International Conference on Viral Hepatitis (ICVH) 2014
Helen-Maria Lekas, PhD, Gloria J. Searson, MSW, Alyson L. Harty, RN, BSN, William Thompson
June 23, 2014
Editor's Note: During the International Conference on Viral Hepatitis, held in New York, some of the participants in a panel discussion titled "Patient Perspectives on What Providers Need to Know About Stigma and Other Barriers to Hepatitis Care" convened afterwards for a discussion. During the conversation, they discussed the stigma surrounding hepatitis C and some of the barriers to diagnosis and treatment for patients.
Living With Hepatitis C
Helen-Maria Lekas, PhD: My name is Helen-Maria Lekas. I am from Columbia University, and I am in New York at the International Conference on Viral Hepatitis. I'm here with a panel of experts, including Gloria Searson, Alyson Harty, and William Thompson. I would like to start by asking you about stigma. As patients and experts living with hepatitis C virus (HCV) infection, what do you want your providers to know about the stigma associated with the disease?
Gloria J. Searson, MSW: Stigma is horrible. I don't want to be looked at or judged, and I don't want you to bring your biases into the room with us. I just want you to treat me as a human being and take care of the problem.
Alyson Harty, RN, BSN: I agree, from both the provider and patient perspective. When I was 17 and I found out I had HCV, I didn't want to tell any of my friends. You don't want your friends knowing that you have a virus because it's often associated with other viruses that have a broad stigma against them, and there is no need. You got it -- however you got it, you got it -- let's solve the problem.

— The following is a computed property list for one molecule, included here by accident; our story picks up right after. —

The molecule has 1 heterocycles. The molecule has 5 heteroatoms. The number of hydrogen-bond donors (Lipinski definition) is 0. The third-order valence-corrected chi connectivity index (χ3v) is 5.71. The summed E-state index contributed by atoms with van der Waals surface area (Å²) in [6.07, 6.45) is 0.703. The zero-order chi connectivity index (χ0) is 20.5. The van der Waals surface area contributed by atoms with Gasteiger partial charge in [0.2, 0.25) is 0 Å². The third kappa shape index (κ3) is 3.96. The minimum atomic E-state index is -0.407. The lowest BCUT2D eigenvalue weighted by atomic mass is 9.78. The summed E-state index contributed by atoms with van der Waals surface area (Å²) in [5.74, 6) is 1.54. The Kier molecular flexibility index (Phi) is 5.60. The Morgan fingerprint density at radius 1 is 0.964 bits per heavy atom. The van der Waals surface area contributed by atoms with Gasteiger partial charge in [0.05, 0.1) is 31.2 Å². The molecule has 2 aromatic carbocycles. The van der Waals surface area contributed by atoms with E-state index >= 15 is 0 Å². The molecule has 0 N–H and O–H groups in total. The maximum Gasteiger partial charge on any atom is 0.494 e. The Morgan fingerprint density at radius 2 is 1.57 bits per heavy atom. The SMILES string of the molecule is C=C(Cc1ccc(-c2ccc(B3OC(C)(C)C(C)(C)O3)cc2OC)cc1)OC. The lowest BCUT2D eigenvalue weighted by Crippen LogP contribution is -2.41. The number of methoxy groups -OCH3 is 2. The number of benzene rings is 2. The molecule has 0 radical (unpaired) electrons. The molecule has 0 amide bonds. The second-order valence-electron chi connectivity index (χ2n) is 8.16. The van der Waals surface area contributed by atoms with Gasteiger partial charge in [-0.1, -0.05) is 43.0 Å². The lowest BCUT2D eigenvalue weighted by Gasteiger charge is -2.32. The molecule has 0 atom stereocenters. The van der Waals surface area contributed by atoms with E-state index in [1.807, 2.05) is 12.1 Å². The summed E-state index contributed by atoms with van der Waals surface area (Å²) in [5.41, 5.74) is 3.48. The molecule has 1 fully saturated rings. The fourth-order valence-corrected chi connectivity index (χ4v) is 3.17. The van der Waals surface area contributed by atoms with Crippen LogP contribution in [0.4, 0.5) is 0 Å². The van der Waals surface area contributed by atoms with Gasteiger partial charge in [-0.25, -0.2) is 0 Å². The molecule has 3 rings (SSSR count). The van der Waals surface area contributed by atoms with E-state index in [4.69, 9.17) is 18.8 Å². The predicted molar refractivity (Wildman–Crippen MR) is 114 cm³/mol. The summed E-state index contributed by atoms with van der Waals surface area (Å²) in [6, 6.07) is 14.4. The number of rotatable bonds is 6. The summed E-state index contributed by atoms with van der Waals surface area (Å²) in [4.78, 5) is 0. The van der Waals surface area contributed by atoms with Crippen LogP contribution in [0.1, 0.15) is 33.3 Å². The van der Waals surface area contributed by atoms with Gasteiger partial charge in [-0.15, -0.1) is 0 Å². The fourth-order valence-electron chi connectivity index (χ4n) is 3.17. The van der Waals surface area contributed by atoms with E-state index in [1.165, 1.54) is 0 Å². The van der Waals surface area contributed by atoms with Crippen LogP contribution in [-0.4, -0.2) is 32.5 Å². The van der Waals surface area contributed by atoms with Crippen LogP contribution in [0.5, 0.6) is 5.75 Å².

Dr. Lekas: What can providers do to ameliorate the stigma associated with HCV?
William Thompson: One thing that I find very important is the support group that I go to. We get a lot of information from the doctor and we also get a lot of information from other patients. To me, stigma is like "sticks and stones can break my bones." It doesn't really affect me. I don't think anybody can say anything to me that would make me feel bad about my condition, especially when you have conditions yourself. It's all up to the individual in how you feel about it.
Persisting Barriers to Diagnosis and Treatment
Dr. Lekas: I'm very glad to hear that you don't internalize other people's stigmatizing attitudes. If we leave stigma aside, what are some of the other barriers that patients are encountering in getting care for HCV?